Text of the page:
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China: Christians charged for distributing audio Bibles

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The last few years have seen a big increase in the crackdown on Christian activity in China. Last month, five Christians were charged for involvement in the distribution of audio Bibles. In the latest World Watch List, released last week, China re-entered the top 20 for the first time in a decade.

On 9 December 2020, four men part of Life Tree Communication Co. Ltd, which mainly sells audio Bibles, appeared in court in Shenzhen, south-east China, on charges of ‘illegal business operations’. The prosecutor recommended a prison sentence of five years for the business owner, Fu Xuanjuan, and sentences of between 18 months and three years for his three colleagues.

Two days earlier, on 7 December, Lai Jinqiang appeared in the same court on charges of selling audio Bibles. Open Doors understands that his case is ongoing, with the court yet to reach a verdict.


Image: A Chinese mother shares stories from the Bible with her daughter

High demand for Bibles

“Audio Bible players first appeared in China around 2006 and they became popular, especially in rural house churches,” a local source told Open Doors. The devices are easy to use and, unlike printed Bibles, are widely available on the internet. They also contain sermons, songs and other Christian content.

One of the leading distributors in this growing market is Lai Jinqiang. “He focused on making audio Bible players for the older Chinese Christians who were not familiar with finding sermons and worship songs on the internet,” the source said. “The scale of production was ramped up and it reached tens of thousands of devices and even more over the years.”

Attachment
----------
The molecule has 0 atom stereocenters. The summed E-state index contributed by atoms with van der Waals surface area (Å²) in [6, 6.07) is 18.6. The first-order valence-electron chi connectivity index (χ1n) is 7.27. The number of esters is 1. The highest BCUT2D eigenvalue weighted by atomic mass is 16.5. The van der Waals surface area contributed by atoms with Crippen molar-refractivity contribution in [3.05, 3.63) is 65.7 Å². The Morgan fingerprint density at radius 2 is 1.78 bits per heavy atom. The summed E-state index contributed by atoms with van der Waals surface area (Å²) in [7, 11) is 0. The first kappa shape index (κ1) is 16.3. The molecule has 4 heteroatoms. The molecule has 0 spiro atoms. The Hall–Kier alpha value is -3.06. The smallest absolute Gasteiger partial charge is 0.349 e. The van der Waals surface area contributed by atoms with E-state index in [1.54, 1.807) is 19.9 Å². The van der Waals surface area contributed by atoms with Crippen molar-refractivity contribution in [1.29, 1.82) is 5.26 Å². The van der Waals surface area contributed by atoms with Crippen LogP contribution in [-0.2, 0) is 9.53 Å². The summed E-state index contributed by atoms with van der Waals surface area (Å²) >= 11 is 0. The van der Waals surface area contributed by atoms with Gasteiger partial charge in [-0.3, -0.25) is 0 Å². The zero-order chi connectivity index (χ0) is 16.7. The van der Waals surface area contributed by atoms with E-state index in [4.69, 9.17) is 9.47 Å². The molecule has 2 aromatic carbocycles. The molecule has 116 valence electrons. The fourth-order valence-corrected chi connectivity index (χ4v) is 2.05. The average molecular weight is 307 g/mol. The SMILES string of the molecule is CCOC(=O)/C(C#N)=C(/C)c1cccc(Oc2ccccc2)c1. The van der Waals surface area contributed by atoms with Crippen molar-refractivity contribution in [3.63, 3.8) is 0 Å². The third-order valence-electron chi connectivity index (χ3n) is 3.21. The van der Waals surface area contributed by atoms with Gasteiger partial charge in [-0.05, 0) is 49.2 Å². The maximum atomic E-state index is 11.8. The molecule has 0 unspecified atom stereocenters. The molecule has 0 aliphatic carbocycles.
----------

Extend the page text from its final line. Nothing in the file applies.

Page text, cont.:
The source believes Lai’s business likely caught the attention of authorities some time before being charged. “His trial is most likely part of the bigger crackdown on the Christian churches, which started seven to eight years ago and has, particularly in the last two years, developed into a nationwide repression of Christian activities.”


Image: A street scene from the Chinese city of Yanji

Changing the Bible

Restricting distribution of audio Bibles is not the only way in which the Chinese authorities are seeking to stop its citizens from being impacted by God’s Word.

In church raids – which are becoming increasingly common – Bibles are often confiscated and verses on walls defaced. In 2018, printed Bibles were removed from online platforms. Now they can only be sold in state-affiliated church bookshops. Bible apps are popular and still accessible, though closure of some apps on online platforms have been reported.

Meanwhile, the Bible itself is being manipulated according to socialist values. Churches have been forced to display government-prepared posters which feature Bible verses that reflect the 12 principles of socialism, including prosperity, democracy, patriotism and dedication. Furthermore, an official ethics textbook includes an appalling interpretation of Jesus’ encounter with the woman caught in adultery (John 8:1-11). In it, instead of Jesus calling off a crowd who want to stone the woman, Jesus stones her himself, saying, “I too am a sinner. But if the law could only be executed by men without blemish, the law would be dead.” It’s a blatant and sinister change to the original meaning of this woman’s encounter with Jesus.

According to one report, the Chinese government announced in 2019 that they will be producing an ‘official translation’ of the Bible as part of ‘a comprehensive evaluation of the existing religious classics aiming at contents which do not conform to the progress of the times’. Any content deemed incompatible with socialist values will be changed.

These are concerning times for Christians in China as the government seeks to stifle and suppress Christian freedom – and, in doing so, stop the number of Christians exceeding that of the Chinese Communist Party. Please pray:

PRAY NOW...
1

That all charges against the five men will be dropped, and that each of them (and their families) will continue to stay strong in their faith and know that their ‘labour in the Lord is not in vain’ (1 Corinthians 15:58)

3

That the authorities will recognise the sanctity and power of the Bible and will stop reinterpreting it according to socialist values.

2

That every Christian in China will have access to a Bible

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